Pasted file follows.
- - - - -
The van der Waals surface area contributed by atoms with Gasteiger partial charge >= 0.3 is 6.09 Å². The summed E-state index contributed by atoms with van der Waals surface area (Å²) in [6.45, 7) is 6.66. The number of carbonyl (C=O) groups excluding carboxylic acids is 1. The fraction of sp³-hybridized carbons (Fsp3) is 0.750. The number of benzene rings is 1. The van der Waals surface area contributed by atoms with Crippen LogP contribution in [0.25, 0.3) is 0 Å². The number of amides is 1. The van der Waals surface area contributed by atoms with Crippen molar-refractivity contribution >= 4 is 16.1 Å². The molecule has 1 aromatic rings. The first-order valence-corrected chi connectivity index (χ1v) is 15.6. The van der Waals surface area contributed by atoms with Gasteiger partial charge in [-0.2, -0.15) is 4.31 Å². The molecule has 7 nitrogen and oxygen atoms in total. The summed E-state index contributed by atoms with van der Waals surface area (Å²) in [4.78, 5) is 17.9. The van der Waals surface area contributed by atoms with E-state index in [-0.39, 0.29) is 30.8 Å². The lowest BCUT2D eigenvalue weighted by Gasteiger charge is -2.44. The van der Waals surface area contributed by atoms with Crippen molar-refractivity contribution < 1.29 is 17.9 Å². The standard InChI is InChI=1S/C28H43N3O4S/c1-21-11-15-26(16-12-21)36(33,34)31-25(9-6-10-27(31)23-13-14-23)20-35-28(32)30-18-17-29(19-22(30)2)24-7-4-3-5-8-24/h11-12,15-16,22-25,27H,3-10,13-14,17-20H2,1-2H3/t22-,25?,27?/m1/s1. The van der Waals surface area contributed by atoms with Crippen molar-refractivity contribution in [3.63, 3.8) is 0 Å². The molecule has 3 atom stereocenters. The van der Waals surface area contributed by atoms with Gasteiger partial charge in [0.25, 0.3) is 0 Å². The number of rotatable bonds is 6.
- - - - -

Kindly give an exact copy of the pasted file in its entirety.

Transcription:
The van der Waals surface area contributed by atoms with Gasteiger partial charge >= 0.3 is 6.09 Å². The summed E-state index contributed by atoms with van der Waals surface area (Å²) in [6.45, 7) is 6.66. The number of carbonyl (C=O) groups excluding carboxylic acids is 1. The fraction of sp³-hybridized carbons (Fsp3) is 0.750. The number of benzene rings is 1. The van der Waals surface area contributed by atoms with Crippen LogP contribution in [0.25, 0.3) is 0 Å². The number of amides is 1. The van der Waals surface area contributed by atoms with Crippen molar-refractivity contribution >= 4 is 16.1 Å². The molecule has 1 aromatic rings. The first-order valence-corrected chi connectivity index (χ1v) is 15.6. The van der Waals surface area contributed by atoms with Gasteiger partial charge in [-0.2, -0.15) is 4.31 Å². The molecule has 7 nitrogen and oxygen atoms in total. The summed E-state index contributed by atoms with van der Waals surface area (Å²) in [4.78, 5) is 17.9. The van der Waals surface area contributed by atoms with E-state index in [-0.39, 0.29) is 30.8 Å². The lowest BCUT2D eigenvalue weighted by Gasteiger charge is -2.44. The van der Waals surface area contributed by atoms with Crippen molar-refractivity contribution < 1.29 is 17.9 Å². The standard InChI is InChI=1S/C28H43N3O4S/c1-21-11-15-26(16-12-21)36(33,34)31-25(9-6-10-27(31)23-13-14-23)20-35-28(32)30-18-17-29(19-22(30)2)24-7-4-3-5-8-24/h11-12,15-16,22-25,27H,3-10,13-14,17-20H2,1-2H3/t22-,25?,27?/m1/s1. The van der Waals surface area contributed by atoms with Crippen molar-refractivity contribution in [3.63, 3.8) is 0 Å². The molecule has 3 atom stereocenters. The van der Waals surface area contributed by atoms with Gasteiger partial charge in [0.25, 0.3) is 0 Å². The number of rotatable bonds is 6.